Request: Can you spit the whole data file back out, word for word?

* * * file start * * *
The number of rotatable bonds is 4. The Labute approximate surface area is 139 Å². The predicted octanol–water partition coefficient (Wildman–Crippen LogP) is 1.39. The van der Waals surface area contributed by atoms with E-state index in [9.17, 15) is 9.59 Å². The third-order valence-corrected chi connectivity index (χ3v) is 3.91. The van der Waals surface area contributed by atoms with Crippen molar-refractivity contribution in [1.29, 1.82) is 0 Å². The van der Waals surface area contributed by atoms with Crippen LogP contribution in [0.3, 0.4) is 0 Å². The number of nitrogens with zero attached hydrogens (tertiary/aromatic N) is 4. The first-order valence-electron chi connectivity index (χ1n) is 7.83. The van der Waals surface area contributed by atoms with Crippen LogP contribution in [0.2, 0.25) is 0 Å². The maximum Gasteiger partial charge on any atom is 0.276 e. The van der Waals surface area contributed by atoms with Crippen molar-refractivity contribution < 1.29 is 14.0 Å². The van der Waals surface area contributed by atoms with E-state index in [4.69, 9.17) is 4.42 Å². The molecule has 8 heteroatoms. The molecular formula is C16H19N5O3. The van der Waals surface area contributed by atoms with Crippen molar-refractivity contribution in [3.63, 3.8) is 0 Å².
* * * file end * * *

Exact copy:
The number of rotatable bonds is 4. The Labute approximate surface area is 139 Å². The predicted octanol–water partition coefficient (Wildman–Crippen LogP) is 1.39. The van der Waals surface area contributed by atoms with E-state index in [9.17, 15) is 9.59 Å². The third-order valence-corrected chi connectivity index (χ3v) is 3.91. The van der Waals surface area contributed by atoms with Crippen molar-refractivity contribution in [1.29, 1.82) is 0 Å². The van der Waals surface area contributed by atoms with Crippen LogP contribution in [0.3, 0.4) is 0 Å². The number of nitrogens with zero attached hydrogens (tertiary/aromatic N) is 4. The first-order valence-electron chi connectivity index (χ1n) is 7.83. The van der Waals surface area contributed by atoms with Crippen LogP contribution in [0.2, 0.25) is 0 Å². The maximum Gasteiger partial charge on any atom is 0.276 e. The van der Waals surface area contributed by atoms with Crippen molar-refractivity contribution < 1.29 is 14.0 Å². The van der Waals surface area contributed by atoms with E-state index in [4.69, 9.17) is 4.42 Å². The molecule has 8 heteroatoms. The molecular formula is C16H19N5O3. The van der Waals surface area contributed by atoms with Crippen molar-refractivity contribution in [3.63, 3.8) is 0 Å².